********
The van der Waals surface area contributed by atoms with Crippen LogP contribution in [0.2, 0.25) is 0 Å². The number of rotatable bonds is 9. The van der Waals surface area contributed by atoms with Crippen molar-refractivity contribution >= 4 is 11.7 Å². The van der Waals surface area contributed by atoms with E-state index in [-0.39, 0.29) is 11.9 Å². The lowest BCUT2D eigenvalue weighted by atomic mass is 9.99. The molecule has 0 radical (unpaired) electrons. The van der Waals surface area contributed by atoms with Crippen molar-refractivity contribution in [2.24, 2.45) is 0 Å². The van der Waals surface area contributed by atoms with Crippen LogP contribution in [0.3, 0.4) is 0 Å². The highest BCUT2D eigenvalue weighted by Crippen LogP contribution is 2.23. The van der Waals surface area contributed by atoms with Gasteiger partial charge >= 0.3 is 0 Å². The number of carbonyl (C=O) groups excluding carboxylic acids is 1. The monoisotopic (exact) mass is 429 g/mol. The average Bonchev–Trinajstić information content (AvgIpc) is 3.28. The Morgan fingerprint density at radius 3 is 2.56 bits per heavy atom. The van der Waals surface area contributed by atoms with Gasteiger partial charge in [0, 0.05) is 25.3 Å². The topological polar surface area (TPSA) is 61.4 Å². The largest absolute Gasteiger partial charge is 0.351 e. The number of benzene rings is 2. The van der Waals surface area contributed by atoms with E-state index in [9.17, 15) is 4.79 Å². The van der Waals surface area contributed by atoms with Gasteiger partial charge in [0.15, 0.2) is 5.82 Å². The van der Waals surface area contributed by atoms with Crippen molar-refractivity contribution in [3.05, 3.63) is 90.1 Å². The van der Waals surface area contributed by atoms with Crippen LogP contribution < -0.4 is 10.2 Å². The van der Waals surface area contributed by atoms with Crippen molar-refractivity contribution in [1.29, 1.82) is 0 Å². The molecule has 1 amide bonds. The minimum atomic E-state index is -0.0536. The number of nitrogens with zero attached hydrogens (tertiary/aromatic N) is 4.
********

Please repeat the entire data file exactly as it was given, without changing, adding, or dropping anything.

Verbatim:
The van der Waals surface area contributed by atoms with Crippen LogP contribution in [0.2, 0.25) is 0 Å². The number of rotatable bonds is 9. The van der Waals surface area contributed by atoms with Crippen molar-refractivity contribution >= 4 is 11.7 Å². The van der Waals surface area contributed by atoms with E-state index in [-0.39, 0.29) is 11.9 Å². The lowest BCUT2D eigenvalue weighted by atomic mass is 9.99. The molecule has 0 radical (unpaired) electrons. The van der Waals surface area contributed by atoms with Crippen molar-refractivity contribution in [2.24, 2.45) is 0 Å². The van der Waals surface area contributed by atoms with Crippen LogP contribution in [0.3, 0.4) is 0 Å². The highest BCUT2D eigenvalue weighted by Crippen LogP contribution is 2.23. The van der Waals surface area contributed by atoms with Gasteiger partial charge >= 0.3 is 0 Å². The number of carbonyl (C=O) groups excluding carboxylic acids is 1. The monoisotopic (exact) mass is 429 g/mol. The average Bonchev–Trinajstić information content (AvgIpc) is 3.28. The Morgan fingerprint density at radius 3 is 2.56 bits per heavy atom. The van der Waals surface area contributed by atoms with Gasteiger partial charge in [0, 0.05) is 25.3 Å². The topological polar surface area (TPSA) is 61.4 Å². The largest absolute Gasteiger partial charge is 0.351 e. The number of benzene rings is 2. The van der Waals surface area contributed by atoms with E-state index in [9.17, 15) is 4.79 Å². The van der Waals surface area contributed by atoms with Gasteiger partial charge in [0.15, 0.2) is 5.82 Å². The van der Waals surface area contributed by atoms with Crippen molar-refractivity contribution in [3.05, 3.63) is 90.1 Å². The van der Waals surface area contributed by atoms with Crippen LogP contribution < -0.4 is 10.2 Å². The van der Waals surface area contributed by atoms with Crippen molar-refractivity contribution in [1.29, 1.82) is 0 Å². The molecule has 1 amide bonds. The minimum atomic E-state index is -0.0536. The number of nitrogens with zero attached hydrogens (tertiary/aromatic N) is 4.